I take it as a given that thanks to online advertising and the rise of information brokers that we live in a time of extreme information asymmetry, a time in which the few tools available for individuals to give or withhold consent about personal information collection and analysis are insufficient to the task – if not under existential threat. Indeed, it is not hard to find examples in current events that substantiate this view (e.g., Equifax, Facebook, facial recognition, DACA, etc.).

And whether you are personally concerned about issues of privacy (perhaps because you believe you have nothing to hide), you should be concerned about the ability of even the most sophisticated technology company to keep the data collected about you secure. Data breaches happen with alarming frequency. It’s one thing to be blasé about what a company you’ve chosen to do business with might do with your personal information; it’s another thing altogether when the bad guys have stolen it.

Absent a political movement to put in place a new regulatory regime (which is ultimately our only real remedy), much of the existing writing about common sense steps that individuals can take to reduce their exposure to digital and online threats is focused on minimizing disclosures, blocking and/or quickly remediating potential vulnerabilities, using password managers/better securing accounts, and choosing more privacy-conscious software and services.

Another tactic – as much a statement of political protest as a technique to enhance privacy – is obfuscation. By obfuscation, I do not mean the use of encryption, e.g., to secure communications via messaging apps such as Signal or Wire or even the use of encrypted email, VPNs, or Tor (a practice I unreservedly endorse); rather, I mean intentionally giving information in response to requests that is not directly connected to you or is false in an attempt to increase the cost of unwanted data collection and analysis.

Like airplanes releasing chaff and flares to avoid or delay accurate detection by radar and other tracking/targeting technologies:

Consider this interesting collection of ‘obscurity as a service’ tools and apps that have recently come to my attention:

  • AdNauseum, a free browser extension designed to obfuscate browsing data and protect users from tracking by advertising networks;
  • Blur, a service to make it easier to manage and protect your identity via masked email addresses and masked credit card numbers;
  • Metapho, an iOS editor for photo metadata such as file size, camera model, ISO, shutter speed, GPS location and more;
  • Privacy, a service to make it easier to manage and protect your identity via masked credit card numbers;
  • Sudo, a service that allows users to create special-purpose avatars for any situation (with masked calling, texting, email addresses, and credit card numbers); and,
  • TrackMeNot, a free browser extension that helps protect web searchers from surveillance and data-profiling by search engines.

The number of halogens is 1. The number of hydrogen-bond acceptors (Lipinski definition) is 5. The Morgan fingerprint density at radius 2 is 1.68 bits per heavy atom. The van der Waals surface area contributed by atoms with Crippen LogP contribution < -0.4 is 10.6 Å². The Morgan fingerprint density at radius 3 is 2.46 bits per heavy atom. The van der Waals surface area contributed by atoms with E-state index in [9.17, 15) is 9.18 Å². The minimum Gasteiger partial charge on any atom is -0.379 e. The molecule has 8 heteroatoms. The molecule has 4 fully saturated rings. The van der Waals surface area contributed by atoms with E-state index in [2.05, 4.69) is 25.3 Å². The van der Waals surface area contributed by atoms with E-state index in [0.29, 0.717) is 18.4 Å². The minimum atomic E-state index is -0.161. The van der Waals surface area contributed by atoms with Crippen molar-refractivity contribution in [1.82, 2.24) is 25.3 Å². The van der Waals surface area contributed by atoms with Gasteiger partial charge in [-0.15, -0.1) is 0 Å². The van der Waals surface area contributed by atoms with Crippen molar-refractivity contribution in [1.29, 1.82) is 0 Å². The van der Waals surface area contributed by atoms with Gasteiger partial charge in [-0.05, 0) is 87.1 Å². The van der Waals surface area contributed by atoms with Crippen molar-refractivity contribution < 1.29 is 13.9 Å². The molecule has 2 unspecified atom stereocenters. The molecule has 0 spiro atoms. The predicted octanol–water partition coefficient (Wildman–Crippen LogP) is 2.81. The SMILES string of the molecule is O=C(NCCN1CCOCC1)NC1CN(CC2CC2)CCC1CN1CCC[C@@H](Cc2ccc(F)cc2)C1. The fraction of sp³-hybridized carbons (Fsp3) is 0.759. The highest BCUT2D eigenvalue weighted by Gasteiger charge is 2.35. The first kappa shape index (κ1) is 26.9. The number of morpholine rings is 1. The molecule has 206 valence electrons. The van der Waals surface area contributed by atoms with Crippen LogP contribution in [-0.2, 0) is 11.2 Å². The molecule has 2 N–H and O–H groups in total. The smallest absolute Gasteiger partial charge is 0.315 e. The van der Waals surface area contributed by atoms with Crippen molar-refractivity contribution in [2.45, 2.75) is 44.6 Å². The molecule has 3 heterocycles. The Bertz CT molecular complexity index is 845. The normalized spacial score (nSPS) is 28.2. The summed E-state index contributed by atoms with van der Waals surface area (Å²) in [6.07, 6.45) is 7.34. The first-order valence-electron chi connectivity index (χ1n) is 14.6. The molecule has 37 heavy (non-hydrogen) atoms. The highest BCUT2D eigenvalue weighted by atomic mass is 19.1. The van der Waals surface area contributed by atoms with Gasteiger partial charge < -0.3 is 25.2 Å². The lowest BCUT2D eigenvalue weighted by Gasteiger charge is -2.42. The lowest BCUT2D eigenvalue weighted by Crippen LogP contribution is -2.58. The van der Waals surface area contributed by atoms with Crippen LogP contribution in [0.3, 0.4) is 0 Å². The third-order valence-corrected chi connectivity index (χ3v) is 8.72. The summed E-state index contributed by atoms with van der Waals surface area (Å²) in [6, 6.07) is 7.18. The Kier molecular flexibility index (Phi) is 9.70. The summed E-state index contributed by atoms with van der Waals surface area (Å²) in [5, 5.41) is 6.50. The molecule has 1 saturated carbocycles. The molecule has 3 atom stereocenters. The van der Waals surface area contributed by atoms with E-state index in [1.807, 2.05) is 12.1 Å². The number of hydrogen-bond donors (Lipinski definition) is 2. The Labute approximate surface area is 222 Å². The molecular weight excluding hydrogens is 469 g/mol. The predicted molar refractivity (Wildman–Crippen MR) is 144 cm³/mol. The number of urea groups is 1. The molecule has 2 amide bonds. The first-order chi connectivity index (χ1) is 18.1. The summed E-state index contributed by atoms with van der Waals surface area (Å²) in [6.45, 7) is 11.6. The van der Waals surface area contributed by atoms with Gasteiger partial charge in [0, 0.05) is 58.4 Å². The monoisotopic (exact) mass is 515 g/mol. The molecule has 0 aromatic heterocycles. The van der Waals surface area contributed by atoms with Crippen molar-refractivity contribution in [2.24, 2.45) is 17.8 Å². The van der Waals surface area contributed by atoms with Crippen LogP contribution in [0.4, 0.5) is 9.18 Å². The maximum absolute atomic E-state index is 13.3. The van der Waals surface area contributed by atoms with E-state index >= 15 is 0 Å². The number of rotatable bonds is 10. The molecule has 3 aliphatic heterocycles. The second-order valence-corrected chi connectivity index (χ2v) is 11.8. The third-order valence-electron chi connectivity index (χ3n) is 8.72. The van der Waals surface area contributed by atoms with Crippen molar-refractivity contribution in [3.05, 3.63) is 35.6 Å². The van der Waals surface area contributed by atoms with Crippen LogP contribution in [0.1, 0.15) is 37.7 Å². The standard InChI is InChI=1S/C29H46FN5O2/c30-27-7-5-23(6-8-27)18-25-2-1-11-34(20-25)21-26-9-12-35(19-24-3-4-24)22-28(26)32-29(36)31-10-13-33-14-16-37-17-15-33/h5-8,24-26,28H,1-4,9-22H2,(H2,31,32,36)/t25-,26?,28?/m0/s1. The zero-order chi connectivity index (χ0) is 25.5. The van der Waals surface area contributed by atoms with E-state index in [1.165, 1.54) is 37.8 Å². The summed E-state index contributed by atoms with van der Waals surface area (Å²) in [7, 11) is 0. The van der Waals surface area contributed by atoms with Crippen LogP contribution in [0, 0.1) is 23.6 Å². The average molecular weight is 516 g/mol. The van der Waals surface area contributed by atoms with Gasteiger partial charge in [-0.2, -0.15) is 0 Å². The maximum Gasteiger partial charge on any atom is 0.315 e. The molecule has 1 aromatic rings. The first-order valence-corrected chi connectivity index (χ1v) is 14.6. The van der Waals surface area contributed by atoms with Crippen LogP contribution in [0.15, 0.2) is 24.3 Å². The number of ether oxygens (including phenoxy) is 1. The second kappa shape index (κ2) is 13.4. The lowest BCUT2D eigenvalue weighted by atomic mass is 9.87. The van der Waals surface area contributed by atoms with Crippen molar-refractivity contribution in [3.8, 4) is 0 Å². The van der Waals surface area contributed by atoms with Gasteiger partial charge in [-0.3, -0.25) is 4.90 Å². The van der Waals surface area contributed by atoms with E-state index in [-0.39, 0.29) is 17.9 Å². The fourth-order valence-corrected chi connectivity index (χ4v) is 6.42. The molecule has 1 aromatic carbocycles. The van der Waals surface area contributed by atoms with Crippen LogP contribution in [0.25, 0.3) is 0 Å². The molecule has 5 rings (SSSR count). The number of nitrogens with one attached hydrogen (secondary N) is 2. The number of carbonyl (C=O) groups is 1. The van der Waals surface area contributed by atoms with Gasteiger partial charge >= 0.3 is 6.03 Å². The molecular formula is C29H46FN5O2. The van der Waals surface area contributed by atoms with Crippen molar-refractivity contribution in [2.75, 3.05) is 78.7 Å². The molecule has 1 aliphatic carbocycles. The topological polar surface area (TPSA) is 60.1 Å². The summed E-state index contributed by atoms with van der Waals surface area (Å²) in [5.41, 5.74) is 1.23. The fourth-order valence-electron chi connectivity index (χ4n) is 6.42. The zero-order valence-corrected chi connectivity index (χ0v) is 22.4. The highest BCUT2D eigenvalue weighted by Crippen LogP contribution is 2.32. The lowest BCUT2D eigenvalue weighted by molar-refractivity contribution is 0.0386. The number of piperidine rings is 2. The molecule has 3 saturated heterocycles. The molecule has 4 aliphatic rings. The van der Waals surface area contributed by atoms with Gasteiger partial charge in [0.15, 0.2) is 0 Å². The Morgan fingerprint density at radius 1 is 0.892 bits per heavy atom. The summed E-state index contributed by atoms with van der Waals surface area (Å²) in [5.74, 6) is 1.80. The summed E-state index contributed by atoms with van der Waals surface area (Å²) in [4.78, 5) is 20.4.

The analogues to this practice of obfuscation are many – in nature and in human affairs – though it is not a tactic without pitfalls or its own ethical considerations. I’d recommend Obfuscation: A User’s Guide for Privacy and Protest by Finn Brunton and Helen Nissenbaum for a deeper consideration of this important topic.

Suffice it to say that I think there is wisdom in throwing up some digital chaff as we go about our personal affairs online…no matter how careful we may be with our digital footprint.


Thinking about whether and how such obfuscation techniques might be applied in education by privacy-minded students or educators (in PreK-12 or postsecondary settings) is…hard. There is little choice provided to students or families about what data are collected and shared and even less knowledge about how those data are used. Educators and students are compelled to use centrally purchased tools, data systems, and popular social media platforms. Anonymizing datasets is a practice fraught with challenges, especially in cases where data from multiple sources are combined. And, there seems little political will within the education system for a balanced consideration of potential cons to data collection in the event that modern digital learning innovations might be ‘good for [some] kids’ or surveillance might prevent ‘something bad from happening.’

Yet, even modest attempts at opting out of or otherwise obfuscating data collection and surveillance of privacy-minded students are likely to be met – at best – with incredulity by administrators and policymakers, if not downright hostility. Indeed, dissent by obfuscation is against the spirit of personalized learning and ‘student success’ systems, if not also literally against their terms of service. And, those most likely to be able to avail themselves of this technique (because of access to expertise, resources, and privilege) are least likely to need the protection it provides. To quote Shakespeare’s Hamlet (Act I, Scene 4), “Something is rotten in the state of Denmark.” There remains much, much work to be done.


Otherwise, here’s what caught my eye this past week – news, tools, and reports about education, public policy, technology, and innovation – including a little bit about why. No endorsements; no sponsored content; no apologies for my eclectic tastes.

Strong opinions may be weakly held.

A Thinking Person’s Guide to EdTech News (2017 Week 37 Edition)

 

Note: my most current annotated reading list is always available here.

 


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